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Small Places, Big Experiences

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Small Places, Big Experiences
Elliottborough Mini Bar. Photo by Andrew Cebulka.

We don’t believe that the best things only come in the smallest packages (as people who love growlers and heaping plates at meat n’ threes, we clearly don’t gravitate only toward the tiny), but in the case of these miniature meccas, the sentiment has delicious merit. Whether it’s fine French food in a converted Charleston Single or hot biscuits in a three-foot-wide space, squeeze on in!

Chez Nous 2
Daily Changing Menu at Chez Nous. Photo by Andrew Cebulka

CHEZ NOUS Perhaps the city’s best kept dining secret, Chez Nous is housed in a traditional Charleston Single, charmingly tucked away in an alley just two blocks from bustling Upper King Street. They only have 36 seats and a tiny bar for 4-6 (good weather expands options to the adorable side patio). No reservations, and they have a limited, ever-changing daily menu of two (each) appetizer, entrée, and dessert choices. With an excellent wine list, we’d forgive you is you thought Chez Nous was French for “everything is perfect.” 6 Payne Court. Tuesday thru Saturday for lunch and dinner. 

Gambas au Pastis (Shrimp with Pastis)
from Chef Jill Mathias of Chez Nous

Photo by Tim Hussey
Fresh Biscuits featured at Callie's Hot Little Biscuit. Photo by Tim Hussey

HOT LITTLE BISCUIT We recently watched an elegant woman walk by the door to this “blink-and-you’ll-miss-me” storefront, stop, sniff the air, and loudly proclaim, “That smells better than anything I have ever smelled. What is it?” She then quickly lost composure, frantically searching the street to discern the door hidden amid retail shops. At Hot Little Biscuit, you could reach your arms out and touch each wall, but you’ll be too busy hoovering Carrie Morey’s sweet and savory nuggets of heaven, washed down with a rich French press coffee, to do so. 476 King Street. Open everyday 8.00am-2.00pm.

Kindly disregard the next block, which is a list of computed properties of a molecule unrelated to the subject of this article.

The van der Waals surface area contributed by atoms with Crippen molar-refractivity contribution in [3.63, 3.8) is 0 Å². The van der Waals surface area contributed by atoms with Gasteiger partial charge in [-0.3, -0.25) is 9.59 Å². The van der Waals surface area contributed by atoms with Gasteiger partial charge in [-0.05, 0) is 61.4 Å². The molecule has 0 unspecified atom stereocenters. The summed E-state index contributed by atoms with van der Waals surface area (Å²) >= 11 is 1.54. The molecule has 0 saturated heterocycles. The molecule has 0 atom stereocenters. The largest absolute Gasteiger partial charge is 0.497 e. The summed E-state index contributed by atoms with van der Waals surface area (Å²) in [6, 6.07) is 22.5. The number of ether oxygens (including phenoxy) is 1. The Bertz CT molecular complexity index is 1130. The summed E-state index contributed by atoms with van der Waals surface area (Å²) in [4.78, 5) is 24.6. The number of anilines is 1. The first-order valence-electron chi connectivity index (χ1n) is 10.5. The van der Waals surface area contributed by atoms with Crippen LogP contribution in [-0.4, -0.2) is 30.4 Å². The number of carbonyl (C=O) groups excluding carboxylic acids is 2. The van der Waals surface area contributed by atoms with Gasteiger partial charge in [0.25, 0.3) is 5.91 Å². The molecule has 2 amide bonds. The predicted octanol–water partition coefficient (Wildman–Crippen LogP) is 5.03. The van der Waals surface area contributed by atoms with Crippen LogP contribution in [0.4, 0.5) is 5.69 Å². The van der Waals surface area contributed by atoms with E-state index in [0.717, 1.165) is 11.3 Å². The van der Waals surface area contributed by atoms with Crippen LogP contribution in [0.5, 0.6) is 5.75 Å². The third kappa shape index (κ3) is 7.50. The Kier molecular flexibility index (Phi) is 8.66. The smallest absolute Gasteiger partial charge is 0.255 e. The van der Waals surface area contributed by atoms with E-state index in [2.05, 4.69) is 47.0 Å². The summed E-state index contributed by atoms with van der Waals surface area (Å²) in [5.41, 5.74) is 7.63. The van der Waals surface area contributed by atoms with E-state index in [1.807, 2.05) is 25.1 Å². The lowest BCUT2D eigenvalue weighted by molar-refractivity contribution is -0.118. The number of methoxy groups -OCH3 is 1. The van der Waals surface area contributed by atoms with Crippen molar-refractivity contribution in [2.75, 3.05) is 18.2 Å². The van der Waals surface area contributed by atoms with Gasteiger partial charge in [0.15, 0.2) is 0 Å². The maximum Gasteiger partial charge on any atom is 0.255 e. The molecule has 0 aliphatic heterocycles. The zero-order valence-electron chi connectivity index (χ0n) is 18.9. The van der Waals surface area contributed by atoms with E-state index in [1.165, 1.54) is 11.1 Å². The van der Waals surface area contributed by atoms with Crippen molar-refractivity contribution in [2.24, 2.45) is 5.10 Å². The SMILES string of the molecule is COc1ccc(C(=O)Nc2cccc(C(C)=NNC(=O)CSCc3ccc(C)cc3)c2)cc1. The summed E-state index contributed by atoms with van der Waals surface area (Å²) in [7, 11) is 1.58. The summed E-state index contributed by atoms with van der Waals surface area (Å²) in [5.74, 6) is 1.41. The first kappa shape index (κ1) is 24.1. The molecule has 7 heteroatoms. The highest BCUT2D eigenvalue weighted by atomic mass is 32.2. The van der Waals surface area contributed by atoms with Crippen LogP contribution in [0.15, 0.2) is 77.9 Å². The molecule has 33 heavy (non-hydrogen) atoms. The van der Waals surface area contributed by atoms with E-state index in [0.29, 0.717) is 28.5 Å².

NOTE:
The Biscuit is a Family Affair

Carrie Morey’s mother, Callie White, was an in-demand Charleston caterer for years. In a city full of culinary talent, most agreed that hers were the best darn biscuits around. Starting with the addictive country ham biscuit, for which Callie was known, Carrie and her mom have added seven other sweet and savory options to their repertoire, and eventually opened Hot Little Biscuit, a teeny restaurant with big flavor, in 2014. It’s stories like these that show how food in Charleston always has a story—and a family—behind it.    

ELLIOTTBOROUGH MINI BAR This watering hole is the neighborhood bar everyone dreams about having as their regular go-to. Chalkboards relay options, and somehow each table feels like an intimate space, though you are essentially on top of those beside you. Their smoke and mirrors tricks continue with fitting in live music and whipping up quality-cute snacks in their minuscule place. 18 Percy Street. Open evenings Monday thru Saturday.

Tuna Poke
Tuna Poke from 167 Raw. Photo by Andrew Cebulka

167 RAW No, lobster is not indigenous to South Carolina, but the glorious lobster roll at 167 RAW shows that these boys have some New England in their blood. You’ll need some local oysters and whatever daily ceviches are on offer too. Tip: If it is too packed at this tiny spot, grab your lobster to go and roll on down to Waterfront Park (a 10-minute walk), for a seafood picnic with a view. 289 East Bay Street. Open lunch and dinner Monday thru Saturday.

Tuna Poke
from Jesse Sandole of 167 Raw

 

CRU CAFE Tucked behind the tourist-packed market on Pinckney Street, this consistently excellent cafe offers lunch and dinner in the sweet settting of a Charleston Single house. Light fare, like their Chinese Chicken Salad can be balanced with their addictive four-cheese macaroni. Chef and owner John Zucker is as much institution as his locals-only resto. 18 Pinckney Street. Open lunch and dinner Monday thru Saturday. 

Charleston Singles

Both Chez Nous and Cru Cafe occupy a Charleston Single, a type of house specific to the Holy City that is characterized by being one-room wide on the street front and several rooms deep. These houses were built long and narrow in order to maximize air flow in this steamy town (though some tour guides may tell you they were a response to street-frontage taxation). A very common aspect of this style of architecture is the double- or triple-floor piazza, a  porch, which extends the length of the house and is often entered by a false door. Piazzas provided additional living space and were constructed on the west or south side of the home to take advantage of the breezes. Chez Nous and Cru Cafe are not only delicious destinations, but offer an opportunity to dine in historic settings, so eat up.

BON BAHN MI Venture further down Spring Street and duck into this Vietnamese sandwich bar, in all it’s petite glory, for a five spice pork bahn mi (or go veg with five spice tofu). Bonus: There’s parking behind the building too. 162 Spring Street. Open daily for lunch and dinner. 


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Holy Chow!